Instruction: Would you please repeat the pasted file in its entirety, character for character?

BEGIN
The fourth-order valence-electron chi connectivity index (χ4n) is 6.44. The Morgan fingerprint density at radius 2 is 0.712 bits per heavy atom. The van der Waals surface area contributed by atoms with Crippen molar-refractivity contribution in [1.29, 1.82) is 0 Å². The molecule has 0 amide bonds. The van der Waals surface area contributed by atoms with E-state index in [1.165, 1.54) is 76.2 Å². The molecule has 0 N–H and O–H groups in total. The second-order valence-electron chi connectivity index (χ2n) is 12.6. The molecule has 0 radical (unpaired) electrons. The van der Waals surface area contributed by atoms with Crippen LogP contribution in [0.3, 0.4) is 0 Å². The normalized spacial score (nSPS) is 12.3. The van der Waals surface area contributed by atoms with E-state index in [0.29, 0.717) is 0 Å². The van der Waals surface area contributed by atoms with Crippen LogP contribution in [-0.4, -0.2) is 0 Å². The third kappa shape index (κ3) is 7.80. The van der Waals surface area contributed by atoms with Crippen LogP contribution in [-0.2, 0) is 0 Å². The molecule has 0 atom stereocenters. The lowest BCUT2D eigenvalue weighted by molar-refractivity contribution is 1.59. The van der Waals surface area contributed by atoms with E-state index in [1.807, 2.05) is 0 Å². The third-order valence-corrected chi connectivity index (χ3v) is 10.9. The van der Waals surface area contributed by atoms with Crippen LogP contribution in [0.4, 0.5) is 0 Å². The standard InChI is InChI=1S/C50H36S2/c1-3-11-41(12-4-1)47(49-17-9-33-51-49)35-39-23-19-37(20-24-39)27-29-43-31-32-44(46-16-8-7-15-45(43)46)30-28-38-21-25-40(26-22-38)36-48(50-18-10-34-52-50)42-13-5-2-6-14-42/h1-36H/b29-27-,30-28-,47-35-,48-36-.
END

The fourth-order valence-electron chi connectivity index (χ4n) is 6.44. The Morgan fingerprint density at radius 2 is 0.712 bits per heavy atom. The van der Waals surface area contributed by atoms with Crippen molar-refractivity contribution in [1.29, 1.82) is 0 Å². The molecule has 0 amide bonds. The van der Waals surface area contributed by atoms with E-state index in [1.165, 1.54) is 76.2 Å². The molecule has 0 N–H and O–H groups in total. The second-order valence-electron chi connectivity index (χ2n) is 12.6. The molecule has 0 radical (unpaired) electrons. The van der Waals surface area contributed by atoms with Crippen LogP contribution in [0.3, 0.4) is 0 Å². The normalized spacial score (nSPS) is 12.3. The van der Waals surface area contributed by atoms with E-state index in [0.29, 0.717) is 0 Å². The van der Waals surface area contributed by atoms with Crippen LogP contribution in [-0.4, -0.2) is 0 Å². The third kappa shape index (κ3) is 7.80. The van der Waals surface area contributed by atoms with Crippen LogP contribution in [-0.2, 0) is 0 Å². The molecule has 0 atom stereocenters. The lowest BCUT2D eigenvalue weighted by molar-refractivity contribution is 1.59. The van der Waals surface area contributed by atoms with E-state index in [1.807, 2.05) is 0 Å². The third-order valence-corrected chi connectivity index (χ3v) is 10.9. The van der Waals surface area contributed by atoms with Crippen LogP contribution in [0.4, 0.5) is 0 Å². The standard InChI is InChI=1S/C50H36S2/c1-3-11-41(12-4-1)47(49-17-9-33-51-49)35-39-23-19-37(20-24-39)27-29-43-31-32-44(46-16-8-7-15-45(43)46)30-28-38-21-25-40(26-22-38)36-48(50-18-10-34-52-50)42-13-5-2-6-14-42/h1-36H/b29-27-,30-28-,47-35-,48-36-.